Lots of people have spent the past few days discussing the perceived increase in difficulty in getting an entry-level programming job relative to the halcyon ZIRP days of yesteryear. I am sympathetic to new grads running into this; I am dismayed that when I ask some [1] of them what they've been doing their answer boils down to "sending out my resume to as many jobsites as possible" and "programming exercises."

It's hard to be prescriptive when it comes to the job market — I barely remember what being a new grad was like, and even then I was a white guy who could correctly deploy "orthogonal" during the soft-skills interview, and so I try not to opine on tactical advice and instead stick to talking about my lived experience as an interviewer.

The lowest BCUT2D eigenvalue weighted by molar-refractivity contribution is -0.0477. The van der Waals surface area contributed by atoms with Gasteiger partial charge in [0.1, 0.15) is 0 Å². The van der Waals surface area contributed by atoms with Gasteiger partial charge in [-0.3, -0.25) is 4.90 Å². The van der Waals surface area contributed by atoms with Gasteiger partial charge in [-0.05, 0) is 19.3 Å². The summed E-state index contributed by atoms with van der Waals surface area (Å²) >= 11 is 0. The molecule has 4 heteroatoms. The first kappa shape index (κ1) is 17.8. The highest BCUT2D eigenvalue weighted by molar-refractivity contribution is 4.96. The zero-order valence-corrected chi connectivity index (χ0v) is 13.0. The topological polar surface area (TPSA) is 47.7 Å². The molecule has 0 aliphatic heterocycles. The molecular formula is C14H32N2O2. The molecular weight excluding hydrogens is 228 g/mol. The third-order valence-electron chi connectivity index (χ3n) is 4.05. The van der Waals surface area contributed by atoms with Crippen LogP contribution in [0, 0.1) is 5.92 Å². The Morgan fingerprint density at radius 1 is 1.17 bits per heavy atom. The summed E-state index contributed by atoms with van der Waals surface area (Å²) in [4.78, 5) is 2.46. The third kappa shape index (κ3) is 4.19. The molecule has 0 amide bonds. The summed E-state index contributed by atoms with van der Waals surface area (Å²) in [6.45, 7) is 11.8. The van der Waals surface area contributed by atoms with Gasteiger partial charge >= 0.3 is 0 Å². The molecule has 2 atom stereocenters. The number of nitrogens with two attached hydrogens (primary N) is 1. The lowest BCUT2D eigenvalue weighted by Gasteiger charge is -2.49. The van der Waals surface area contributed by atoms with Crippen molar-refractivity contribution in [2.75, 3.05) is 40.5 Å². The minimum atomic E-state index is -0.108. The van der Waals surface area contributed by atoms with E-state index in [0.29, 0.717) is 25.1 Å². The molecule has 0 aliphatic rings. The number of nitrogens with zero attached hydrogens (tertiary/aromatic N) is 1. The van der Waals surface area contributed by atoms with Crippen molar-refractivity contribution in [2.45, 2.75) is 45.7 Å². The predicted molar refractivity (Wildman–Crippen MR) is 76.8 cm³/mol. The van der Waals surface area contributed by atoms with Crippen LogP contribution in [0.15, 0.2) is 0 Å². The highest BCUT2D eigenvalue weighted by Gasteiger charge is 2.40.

Here is one thing though that I think is so criminally under-utilized by prospective applicants that it is worth calling out: writing friction logs. Friction logs:

Read Sebastian's terrific essay on how to write one; check out User Onboard for some higher-production value versions; go forth and log frictions.

(Putting my money where my mouth is: if you do this ten times, email me your blog and I'm happy to set up some time chatting with you and introducing you to people who work at companies that are hiring. Serious.)

  1. Not all! Some! ↩︎

Lightning bolt
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